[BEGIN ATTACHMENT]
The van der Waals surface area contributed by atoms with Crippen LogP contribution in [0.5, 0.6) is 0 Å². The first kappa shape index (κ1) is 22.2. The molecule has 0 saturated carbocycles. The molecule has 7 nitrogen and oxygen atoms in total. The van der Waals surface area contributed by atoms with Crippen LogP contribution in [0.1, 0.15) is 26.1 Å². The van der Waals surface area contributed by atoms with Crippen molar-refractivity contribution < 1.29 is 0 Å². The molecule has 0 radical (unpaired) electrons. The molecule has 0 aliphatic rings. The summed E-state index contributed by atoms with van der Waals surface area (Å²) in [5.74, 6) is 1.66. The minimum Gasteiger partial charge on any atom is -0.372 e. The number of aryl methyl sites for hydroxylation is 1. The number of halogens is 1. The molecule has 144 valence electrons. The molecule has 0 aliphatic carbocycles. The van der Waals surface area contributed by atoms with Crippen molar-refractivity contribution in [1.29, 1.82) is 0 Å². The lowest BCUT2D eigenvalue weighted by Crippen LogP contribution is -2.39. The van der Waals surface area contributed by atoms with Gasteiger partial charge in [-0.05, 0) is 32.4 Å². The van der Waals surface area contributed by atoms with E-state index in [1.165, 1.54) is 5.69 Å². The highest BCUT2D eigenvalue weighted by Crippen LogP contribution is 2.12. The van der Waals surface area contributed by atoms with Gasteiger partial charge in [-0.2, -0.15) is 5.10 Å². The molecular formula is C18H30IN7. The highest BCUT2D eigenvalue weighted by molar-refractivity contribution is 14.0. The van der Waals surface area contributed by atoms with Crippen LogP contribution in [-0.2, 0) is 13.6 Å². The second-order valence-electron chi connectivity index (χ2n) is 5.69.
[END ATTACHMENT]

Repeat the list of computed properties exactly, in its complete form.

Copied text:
The van der Waals surface area contributed by atoms with Crippen LogP contribution in [0.5, 0.6) is 0 Å². The first kappa shape index (κ1) is 22.2. The molecule has 0 saturated carbocycles. The molecule has 7 nitrogen and oxygen atoms in total. The van der Waals surface area contributed by atoms with Crippen LogP contribution in [0.1, 0.15) is 26.1 Å². The van der Waals surface area contributed by atoms with Crippen molar-refractivity contribution < 1.29 is 0 Å². The molecule has 0 radical (unpaired) electrons. The molecule has 0 aliphatic rings. The summed E-state index contributed by atoms with van der Waals surface area (Å²) in [5.74, 6) is 1.66. The minimum Gasteiger partial charge on any atom is -0.372 e. The number of aryl methyl sites for hydroxylation is 1. The number of halogens is 1. The molecule has 144 valence electrons. The molecule has 0 aliphatic carbocycles. The van der Waals surface area contributed by atoms with Crippen molar-refractivity contribution in [1.29, 1.82) is 0 Å². The lowest BCUT2D eigenvalue weighted by Crippen LogP contribution is -2.39. The van der Waals surface area contributed by atoms with Gasteiger partial charge in [-0.05, 0) is 32.4 Å². The van der Waals surface area contributed by atoms with E-state index in [1.165, 1.54) is 5.69 Å². The highest BCUT2D eigenvalue weighted by Crippen LogP contribution is 2.12. The van der Waals surface area contributed by atoms with Gasteiger partial charge in [-0.2, -0.15) is 5.10 Å². The molecular formula is C18H30IN7. The highest BCUT2D eigenvalue weighted by molar-refractivity contribution is 14.0. The van der Waals surface area contributed by atoms with Crippen LogP contribution in [-0.2, 0) is 13.6 Å². The second-order valence-electron chi connectivity index (χ2n) is 5.69.